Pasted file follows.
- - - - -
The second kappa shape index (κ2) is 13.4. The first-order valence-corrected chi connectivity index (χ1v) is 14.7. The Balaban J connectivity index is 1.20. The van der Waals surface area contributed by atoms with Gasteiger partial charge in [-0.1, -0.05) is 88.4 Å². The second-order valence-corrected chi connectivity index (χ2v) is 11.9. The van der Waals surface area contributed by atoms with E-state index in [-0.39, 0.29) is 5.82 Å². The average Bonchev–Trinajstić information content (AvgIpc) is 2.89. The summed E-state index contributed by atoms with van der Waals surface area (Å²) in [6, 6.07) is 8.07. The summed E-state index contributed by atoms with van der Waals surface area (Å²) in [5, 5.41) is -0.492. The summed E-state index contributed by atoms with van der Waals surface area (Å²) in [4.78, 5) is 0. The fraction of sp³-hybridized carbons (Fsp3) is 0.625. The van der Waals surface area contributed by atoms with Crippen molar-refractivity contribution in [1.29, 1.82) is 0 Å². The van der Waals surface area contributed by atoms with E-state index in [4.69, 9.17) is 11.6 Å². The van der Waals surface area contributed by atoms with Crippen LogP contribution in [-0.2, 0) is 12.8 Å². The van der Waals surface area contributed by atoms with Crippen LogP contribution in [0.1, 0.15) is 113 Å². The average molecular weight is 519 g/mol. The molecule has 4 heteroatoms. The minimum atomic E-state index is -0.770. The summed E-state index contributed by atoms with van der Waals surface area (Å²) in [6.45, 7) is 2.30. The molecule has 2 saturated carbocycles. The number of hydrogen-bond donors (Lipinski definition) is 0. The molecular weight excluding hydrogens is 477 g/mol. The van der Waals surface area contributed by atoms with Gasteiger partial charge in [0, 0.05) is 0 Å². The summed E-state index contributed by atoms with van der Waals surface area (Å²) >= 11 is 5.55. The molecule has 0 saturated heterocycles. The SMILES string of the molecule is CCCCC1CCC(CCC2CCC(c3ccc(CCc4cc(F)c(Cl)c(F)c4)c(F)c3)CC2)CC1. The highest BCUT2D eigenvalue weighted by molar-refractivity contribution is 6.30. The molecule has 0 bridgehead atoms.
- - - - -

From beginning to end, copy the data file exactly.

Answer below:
The second kappa shape index (κ2) is 13.4. The first-order valence-corrected chi connectivity index (χ1v) is 14.7. The Balaban J connectivity index is 1.20. The van der Waals surface area contributed by atoms with Gasteiger partial charge in [-0.1, -0.05) is 88.4 Å². The second-order valence-corrected chi connectivity index (χ2v) is 11.9. The van der Waals surface area contributed by atoms with E-state index in [-0.39, 0.29) is 5.82 Å². The average Bonchev–Trinajstić information content (AvgIpc) is 2.89. The summed E-state index contributed by atoms with van der Waals surface area (Å²) in [6, 6.07) is 8.07. The summed E-state index contributed by atoms with van der Waals surface area (Å²) in [5, 5.41) is -0.492. The summed E-state index contributed by atoms with van der Waals surface area (Å²) in [4.78, 5) is 0. The fraction of sp³-hybridized carbons (Fsp3) is 0.625. The van der Waals surface area contributed by atoms with Crippen molar-refractivity contribution in [1.29, 1.82) is 0 Å². The van der Waals surface area contributed by atoms with E-state index in [4.69, 9.17) is 11.6 Å². The van der Waals surface area contributed by atoms with Crippen LogP contribution in [-0.2, 0) is 12.8 Å². The van der Waals surface area contributed by atoms with Crippen LogP contribution in [0.1, 0.15) is 113 Å². The average molecular weight is 519 g/mol. The molecule has 4 heteroatoms. The minimum atomic E-state index is -0.770. The summed E-state index contributed by atoms with van der Waals surface area (Å²) in [6.45, 7) is 2.30. The molecule has 2 saturated carbocycles. The number of hydrogen-bond donors (Lipinski definition) is 0. The molecular weight excluding hydrogens is 477 g/mol. The van der Waals surface area contributed by atoms with Gasteiger partial charge in [0, 0.05) is 0 Å². The summed E-state index contributed by atoms with van der Waals surface area (Å²) >= 11 is 5.55. The molecule has 0 saturated heterocycles. The SMILES string of the molecule is CCCCC1CCC(CCC2CCC(c3ccc(CCc4cc(F)c(Cl)c(F)c4)c(F)c3)CC2)CC1. The highest BCUT2D eigenvalue weighted by molar-refractivity contribution is 6.30. The molecule has 0 bridgehead atoms.